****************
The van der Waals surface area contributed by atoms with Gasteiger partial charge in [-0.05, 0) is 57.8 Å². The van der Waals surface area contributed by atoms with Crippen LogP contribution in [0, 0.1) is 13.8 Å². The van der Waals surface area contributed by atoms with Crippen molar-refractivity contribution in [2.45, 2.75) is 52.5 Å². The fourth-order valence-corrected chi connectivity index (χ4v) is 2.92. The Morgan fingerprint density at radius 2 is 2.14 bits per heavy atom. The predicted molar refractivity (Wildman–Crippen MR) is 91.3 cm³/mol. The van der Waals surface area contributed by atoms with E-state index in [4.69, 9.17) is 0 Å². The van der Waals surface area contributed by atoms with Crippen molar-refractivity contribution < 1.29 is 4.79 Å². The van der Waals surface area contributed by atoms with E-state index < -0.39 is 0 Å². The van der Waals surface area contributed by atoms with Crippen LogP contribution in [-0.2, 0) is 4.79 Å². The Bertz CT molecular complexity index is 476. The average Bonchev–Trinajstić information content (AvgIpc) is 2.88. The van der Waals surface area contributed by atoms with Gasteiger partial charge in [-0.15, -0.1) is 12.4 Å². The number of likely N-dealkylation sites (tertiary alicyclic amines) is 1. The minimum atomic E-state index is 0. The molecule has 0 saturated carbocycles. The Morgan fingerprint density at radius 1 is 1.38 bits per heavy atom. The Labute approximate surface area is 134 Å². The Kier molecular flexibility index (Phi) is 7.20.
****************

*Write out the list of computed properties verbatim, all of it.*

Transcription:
The van der Waals surface area contributed by atoms with Gasteiger partial charge in [-0.05, 0) is 57.8 Å². The van der Waals surface area contributed by atoms with Crippen LogP contribution in [0, 0.1) is 13.8 Å². The van der Waals surface area contributed by atoms with Crippen molar-refractivity contribution in [2.45, 2.75) is 52.5 Å². The fourth-order valence-corrected chi connectivity index (χ4v) is 2.92. The Morgan fingerprint density at radius 2 is 2.14 bits per heavy atom. The predicted molar refractivity (Wildman–Crippen MR) is 91.3 cm³/mol. The van der Waals surface area contributed by atoms with E-state index in [4.69, 9.17) is 0 Å². The van der Waals surface area contributed by atoms with Crippen molar-refractivity contribution < 1.29 is 4.79 Å². The van der Waals surface area contributed by atoms with E-state index < -0.39 is 0 Å². The van der Waals surface area contributed by atoms with Crippen LogP contribution in [-0.2, 0) is 4.79 Å². The Bertz CT molecular complexity index is 476. The average Bonchev–Trinajstić information content (AvgIpc) is 2.88. The van der Waals surface area contributed by atoms with Gasteiger partial charge in [-0.15, -0.1) is 12.4 Å². The number of likely N-dealkylation sites (tertiary alicyclic amines) is 1. The minimum atomic E-state index is 0. The molecule has 0 saturated carbocycles. The Morgan fingerprint density at radius 1 is 1.38 bits per heavy atom. The Labute approximate surface area is 134 Å². The Kier molecular flexibility index (Phi) is 7.20.